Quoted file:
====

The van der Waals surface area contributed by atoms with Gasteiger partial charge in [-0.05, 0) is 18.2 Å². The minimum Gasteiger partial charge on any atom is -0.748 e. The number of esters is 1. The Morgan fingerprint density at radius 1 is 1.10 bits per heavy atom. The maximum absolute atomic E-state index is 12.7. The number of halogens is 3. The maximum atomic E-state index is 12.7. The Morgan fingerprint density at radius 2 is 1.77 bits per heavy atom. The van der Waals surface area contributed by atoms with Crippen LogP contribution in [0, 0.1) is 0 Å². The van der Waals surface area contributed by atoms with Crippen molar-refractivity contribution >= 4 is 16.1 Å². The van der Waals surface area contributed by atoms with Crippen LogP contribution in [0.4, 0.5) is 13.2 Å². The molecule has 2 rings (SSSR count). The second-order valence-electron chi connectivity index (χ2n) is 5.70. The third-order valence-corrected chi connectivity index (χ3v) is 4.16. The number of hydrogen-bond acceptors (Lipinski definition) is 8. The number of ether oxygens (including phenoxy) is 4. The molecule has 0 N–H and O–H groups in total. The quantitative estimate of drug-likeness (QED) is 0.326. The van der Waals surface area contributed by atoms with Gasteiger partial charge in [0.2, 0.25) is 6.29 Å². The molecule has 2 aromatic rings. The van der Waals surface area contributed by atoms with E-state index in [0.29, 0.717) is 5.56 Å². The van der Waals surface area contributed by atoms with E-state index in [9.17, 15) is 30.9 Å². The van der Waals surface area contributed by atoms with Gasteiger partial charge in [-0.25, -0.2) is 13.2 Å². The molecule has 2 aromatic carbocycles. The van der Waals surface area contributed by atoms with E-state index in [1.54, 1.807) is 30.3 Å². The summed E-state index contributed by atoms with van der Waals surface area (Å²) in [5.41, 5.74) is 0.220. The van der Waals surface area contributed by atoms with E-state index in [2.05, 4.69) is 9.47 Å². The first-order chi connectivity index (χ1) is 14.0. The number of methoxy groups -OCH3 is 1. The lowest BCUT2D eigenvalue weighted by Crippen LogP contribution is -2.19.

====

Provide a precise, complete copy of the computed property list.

The van der Waals surface area contributed by atoms with Gasteiger partial charge in [-0.05, 0) is 18.2 Å². The minimum Gasteiger partial charge on any atom is -0.748 e. The number of esters is 1. The Morgan fingerprint density at radius 1 is 1.10 bits per heavy atom. The maximum absolute atomic E-state index is 12.7. The number of halogens is 3. The maximum atomic E-state index is 12.7. The Morgan fingerprint density at radius 2 is 1.77 bits per heavy atom. The van der Waals surface area contributed by atoms with Crippen LogP contribution in [0, 0.1) is 0 Å². The van der Waals surface area contributed by atoms with Crippen molar-refractivity contribution >= 4 is 16.1 Å². The van der Waals surface area contributed by atoms with Crippen LogP contribution in [0.4, 0.5) is 13.2 Å². The molecule has 2 rings (SSSR count). The second-order valence-electron chi connectivity index (χ2n) is 5.70. The third-order valence-corrected chi connectivity index (χ3v) is 4.16. The number of hydrogen-bond acceptors (Lipinski definition) is 8. The number of ether oxygens (including phenoxy) is 4. The molecule has 0 N–H and O–H groups in total. The quantitative estimate of drug-likeness (QED) is 0.326. The van der Waals surface area contributed by atoms with Gasteiger partial charge in [0.2, 0.25) is 6.29 Å². The molecule has 2 aromatic rings. The van der Waals surface area contributed by atoms with E-state index in [0.29, 0.717) is 5.56 Å². The van der Waals surface area contributed by atoms with E-state index in [9.17, 15) is 30.9 Å². The van der Waals surface area contributed by atoms with Gasteiger partial charge in [-0.25, -0.2) is 13.2 Å². The molecule has 2 aromatic carbocycles. The van der Waals surface area contributed by atoms with E-state index in [1.54, 1.807) is 30.3 Å². The summed E-state index contributed by atoms with van der Waals surface area (Å²) in [5.41, 5.74) is 0.220. The van der Waals surface area contributed by atoms with E-state index in [2.05, 4.69) is 9.47 Å². The first-order chi connectivity index (χ1) is 14.0. The number of methoxy groups -OCH3 is 1. The lowest BCUT2D eigenvalue weighted by Crippen LogP contribution is -2.19.